A fundamental component of Linux file structures
Everything in Linux is considered a file to maintain consistency. That includes hardware devices, printers, directories, and processes. Regular files such as music, text, videos, and other multimedia files also have additional data associated with them called metadata.
What are Inodes in Linux? Inode entries are the basis of the Linux file system. They manage the metadata about a file and are essential pieces of the inner workings of Linux.
What Is The Structure Of a File System?
A file system is divided into two parts – data blocks and inodes. The number of blocks is fixed once created, and can’t be changed.
The name, path, location, links and other file attributes are not located in the directory. Directories are simply tables that contain the names of the files with the matching inode number.
You can create a hard link resulting in more than one name for the same file. When you create a hard link, it also creates a new name in the table with the inode but doesn’t move the file.
If you were to move a large file, it would take a long time. It’s more efficient to create the name entry in a new directory and delete the old entry. You can also rename files in the same way.
The top part of the hierarchy is the file system itself. Within the file system are the file names. The file names link to the inodes. The inodes link to the physical data.
What Are Inodes In Linux?
An inode is a data structure. It defines a file or a directory on the file system and is stored in the directory entry. Inodes point to blocks that make up a file. The inode contains all the administrative data needed to read a file. Every file’s metadata is stored in inodes in a table structure.
When using a program that refers to a file by name, the system will look in the directory entry file where it exists to pull up the corresponding inode. This gives your system the file data and information it needs to perform processes or operations.
Inodes are usually located near the beginning of a partition. They store all the information associated with a file except the file name and the actual data. All files in any Linux directory have a filename and an inode number. Users can retrieve the metadata for a file by referencing the inode number.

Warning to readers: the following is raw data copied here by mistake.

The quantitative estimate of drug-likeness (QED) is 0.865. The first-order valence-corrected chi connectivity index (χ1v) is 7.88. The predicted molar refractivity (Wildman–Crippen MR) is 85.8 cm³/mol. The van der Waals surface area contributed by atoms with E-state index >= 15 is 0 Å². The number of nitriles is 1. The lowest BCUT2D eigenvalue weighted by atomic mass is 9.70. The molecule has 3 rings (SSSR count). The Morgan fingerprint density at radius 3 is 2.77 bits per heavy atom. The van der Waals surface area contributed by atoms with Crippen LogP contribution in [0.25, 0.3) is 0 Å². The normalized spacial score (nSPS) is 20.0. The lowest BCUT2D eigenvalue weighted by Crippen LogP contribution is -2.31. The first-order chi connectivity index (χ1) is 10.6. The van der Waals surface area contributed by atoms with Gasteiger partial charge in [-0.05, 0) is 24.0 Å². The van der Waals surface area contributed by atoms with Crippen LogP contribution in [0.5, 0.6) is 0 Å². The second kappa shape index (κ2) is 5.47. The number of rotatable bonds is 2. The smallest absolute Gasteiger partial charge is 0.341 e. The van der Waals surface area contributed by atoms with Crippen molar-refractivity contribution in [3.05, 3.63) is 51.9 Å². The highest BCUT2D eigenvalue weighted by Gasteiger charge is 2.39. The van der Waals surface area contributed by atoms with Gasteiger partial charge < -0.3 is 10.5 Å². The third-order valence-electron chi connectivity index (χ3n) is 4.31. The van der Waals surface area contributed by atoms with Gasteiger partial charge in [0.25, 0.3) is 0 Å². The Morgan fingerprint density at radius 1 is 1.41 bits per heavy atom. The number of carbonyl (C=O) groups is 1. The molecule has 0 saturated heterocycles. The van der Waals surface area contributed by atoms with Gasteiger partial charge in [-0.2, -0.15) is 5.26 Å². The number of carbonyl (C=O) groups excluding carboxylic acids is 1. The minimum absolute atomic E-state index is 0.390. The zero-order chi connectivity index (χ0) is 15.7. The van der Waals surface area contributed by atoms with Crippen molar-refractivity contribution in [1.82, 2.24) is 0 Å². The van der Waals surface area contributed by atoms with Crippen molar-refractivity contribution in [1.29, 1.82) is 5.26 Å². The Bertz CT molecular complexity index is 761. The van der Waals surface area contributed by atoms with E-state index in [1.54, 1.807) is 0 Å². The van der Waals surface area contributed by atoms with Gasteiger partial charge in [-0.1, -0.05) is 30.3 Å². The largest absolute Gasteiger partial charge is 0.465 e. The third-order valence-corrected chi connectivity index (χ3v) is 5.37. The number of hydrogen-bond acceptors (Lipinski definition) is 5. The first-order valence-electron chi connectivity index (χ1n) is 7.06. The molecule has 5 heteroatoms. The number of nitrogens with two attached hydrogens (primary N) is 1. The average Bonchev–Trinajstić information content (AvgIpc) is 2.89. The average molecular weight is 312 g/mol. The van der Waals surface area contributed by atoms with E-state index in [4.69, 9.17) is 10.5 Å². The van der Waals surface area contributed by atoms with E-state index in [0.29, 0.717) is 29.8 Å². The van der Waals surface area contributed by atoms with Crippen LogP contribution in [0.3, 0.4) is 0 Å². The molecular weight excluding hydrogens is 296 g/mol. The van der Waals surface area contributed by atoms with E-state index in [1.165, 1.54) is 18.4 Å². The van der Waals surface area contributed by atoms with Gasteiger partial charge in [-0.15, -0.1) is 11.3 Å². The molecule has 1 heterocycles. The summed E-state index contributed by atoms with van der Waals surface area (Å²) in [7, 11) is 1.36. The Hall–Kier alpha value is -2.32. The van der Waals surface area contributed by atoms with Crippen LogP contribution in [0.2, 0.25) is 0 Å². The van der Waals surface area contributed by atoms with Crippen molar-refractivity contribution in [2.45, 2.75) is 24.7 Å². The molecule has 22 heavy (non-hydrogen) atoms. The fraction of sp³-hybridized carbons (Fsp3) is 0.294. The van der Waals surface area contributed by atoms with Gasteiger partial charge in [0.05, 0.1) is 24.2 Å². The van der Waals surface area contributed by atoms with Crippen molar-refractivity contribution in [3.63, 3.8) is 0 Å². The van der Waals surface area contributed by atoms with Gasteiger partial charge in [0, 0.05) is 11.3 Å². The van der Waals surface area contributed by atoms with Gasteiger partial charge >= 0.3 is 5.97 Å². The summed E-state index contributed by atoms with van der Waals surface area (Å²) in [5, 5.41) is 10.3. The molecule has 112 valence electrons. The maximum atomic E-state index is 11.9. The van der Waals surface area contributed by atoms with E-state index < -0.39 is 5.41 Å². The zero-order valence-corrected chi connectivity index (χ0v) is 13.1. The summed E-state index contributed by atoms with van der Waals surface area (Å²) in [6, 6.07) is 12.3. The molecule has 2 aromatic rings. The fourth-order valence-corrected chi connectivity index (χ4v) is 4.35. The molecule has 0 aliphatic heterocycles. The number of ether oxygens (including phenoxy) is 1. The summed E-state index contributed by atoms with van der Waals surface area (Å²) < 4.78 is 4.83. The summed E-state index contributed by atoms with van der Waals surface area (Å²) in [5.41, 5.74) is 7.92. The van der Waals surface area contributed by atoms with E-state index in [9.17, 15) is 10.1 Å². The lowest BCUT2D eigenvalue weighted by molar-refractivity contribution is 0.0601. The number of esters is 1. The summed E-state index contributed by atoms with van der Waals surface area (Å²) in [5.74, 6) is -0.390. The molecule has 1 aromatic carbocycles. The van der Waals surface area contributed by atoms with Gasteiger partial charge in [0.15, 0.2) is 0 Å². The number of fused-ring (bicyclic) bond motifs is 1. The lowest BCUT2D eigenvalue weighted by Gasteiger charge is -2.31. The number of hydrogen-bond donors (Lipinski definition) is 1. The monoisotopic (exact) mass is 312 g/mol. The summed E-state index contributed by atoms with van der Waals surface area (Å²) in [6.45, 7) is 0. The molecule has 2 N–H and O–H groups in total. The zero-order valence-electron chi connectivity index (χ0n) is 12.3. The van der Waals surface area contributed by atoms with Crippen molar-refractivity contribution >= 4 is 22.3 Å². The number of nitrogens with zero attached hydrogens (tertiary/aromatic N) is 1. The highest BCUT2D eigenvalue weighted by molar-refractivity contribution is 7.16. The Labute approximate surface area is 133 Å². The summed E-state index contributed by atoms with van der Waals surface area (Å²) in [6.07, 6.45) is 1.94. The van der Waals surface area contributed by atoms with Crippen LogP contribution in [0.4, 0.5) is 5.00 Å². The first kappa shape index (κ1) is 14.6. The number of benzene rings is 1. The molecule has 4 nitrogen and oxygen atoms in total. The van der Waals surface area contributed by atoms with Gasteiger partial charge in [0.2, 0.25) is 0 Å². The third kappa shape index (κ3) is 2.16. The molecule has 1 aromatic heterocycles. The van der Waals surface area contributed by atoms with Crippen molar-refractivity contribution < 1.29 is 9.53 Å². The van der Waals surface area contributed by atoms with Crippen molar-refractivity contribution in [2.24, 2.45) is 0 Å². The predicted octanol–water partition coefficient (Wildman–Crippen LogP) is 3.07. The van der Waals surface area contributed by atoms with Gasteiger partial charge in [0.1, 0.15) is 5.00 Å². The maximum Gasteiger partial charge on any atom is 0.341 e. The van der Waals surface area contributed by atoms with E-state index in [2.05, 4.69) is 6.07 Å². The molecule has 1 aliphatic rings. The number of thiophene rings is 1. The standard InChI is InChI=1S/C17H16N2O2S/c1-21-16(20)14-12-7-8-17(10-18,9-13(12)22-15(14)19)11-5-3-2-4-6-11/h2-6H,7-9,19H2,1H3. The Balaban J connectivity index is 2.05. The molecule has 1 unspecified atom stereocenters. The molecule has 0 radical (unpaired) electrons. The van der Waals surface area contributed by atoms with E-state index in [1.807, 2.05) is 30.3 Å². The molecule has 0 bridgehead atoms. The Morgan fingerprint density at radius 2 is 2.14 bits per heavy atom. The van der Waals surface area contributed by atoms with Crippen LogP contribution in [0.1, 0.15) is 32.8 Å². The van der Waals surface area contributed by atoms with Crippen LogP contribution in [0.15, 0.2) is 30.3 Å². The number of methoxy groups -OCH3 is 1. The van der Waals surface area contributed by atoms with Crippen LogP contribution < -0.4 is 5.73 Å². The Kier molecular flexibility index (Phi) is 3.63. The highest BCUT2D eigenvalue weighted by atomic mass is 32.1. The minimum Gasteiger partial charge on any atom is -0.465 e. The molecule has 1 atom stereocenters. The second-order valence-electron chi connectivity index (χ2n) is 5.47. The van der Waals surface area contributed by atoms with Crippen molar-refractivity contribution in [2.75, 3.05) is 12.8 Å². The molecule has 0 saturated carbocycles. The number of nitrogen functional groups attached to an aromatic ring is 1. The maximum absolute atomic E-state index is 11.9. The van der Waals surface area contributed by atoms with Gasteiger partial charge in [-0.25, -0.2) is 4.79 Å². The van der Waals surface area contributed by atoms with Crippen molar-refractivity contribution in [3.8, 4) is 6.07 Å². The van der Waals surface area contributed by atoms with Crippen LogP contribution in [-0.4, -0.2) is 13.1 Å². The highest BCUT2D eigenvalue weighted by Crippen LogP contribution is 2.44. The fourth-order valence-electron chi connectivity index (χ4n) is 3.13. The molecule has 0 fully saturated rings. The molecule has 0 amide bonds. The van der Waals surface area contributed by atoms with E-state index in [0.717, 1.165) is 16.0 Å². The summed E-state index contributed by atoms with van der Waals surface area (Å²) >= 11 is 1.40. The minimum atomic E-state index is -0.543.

File names and inode numbers are stored in a separate index and link to the inode. You can link to the metadata that represents the file. It is possible to have multiple file names that link to one piece of data or inode as you can see in the image below.
What Is The Inode Number?
Every inode in the Linux structure has a unique number identified with it. It is also called the index number and has the following attributes:
- Permissions and access control
- Location on the disk
- File types
- Number of links
- Additional metadata about the file
To check the list of inode numbers, use the following command:
The screenshot below shows a directory with inode numbers appearing in the far-left column.
How Do Inodes Work?
When you create a new file, it is assigned a file name and inode number. Both are stored as entries in a directory. Running the ls command (ls -li) will show you a list of the file names and inode numbers that are stored in a directory.
Use the command below to list inode information for each file system.
How Many Inodes Are You Using?
One way to run out of space in a filesystem is to use up all your inodes. Even if you have enough free space on your disk, you won’t be able to create new files.
Using up all the inodes can also result in your system suddenly stopping. To see a list of statistics about inode usage such as used, free, and percentage used, type the following command:
sudo df -ih
Additional Ways Inodes Are Used
The way inodes work in Linux make it impossible to have conflicting inode numbers. It is not possible to create a hard link across different file systems. However, you can use soft links across different file systems. You can delete the original files and still have the data available through a hard link.
By deleting a file, all you have done is remove one of the names pointing to a specific inode number. The data will remain until you delete all names associated with the same inode number. Linux systems update without requiring a system reboot in large part because of the way inodes work.
A process can use a library file at the same time another process replaces the same file with a newer updated version and creates a new inode. The running process keeps using the old file. The next time you use the same process, it will use the new version.
Users don’t interact directly with inodes, but they do represent a fundamental component of Linux file structures.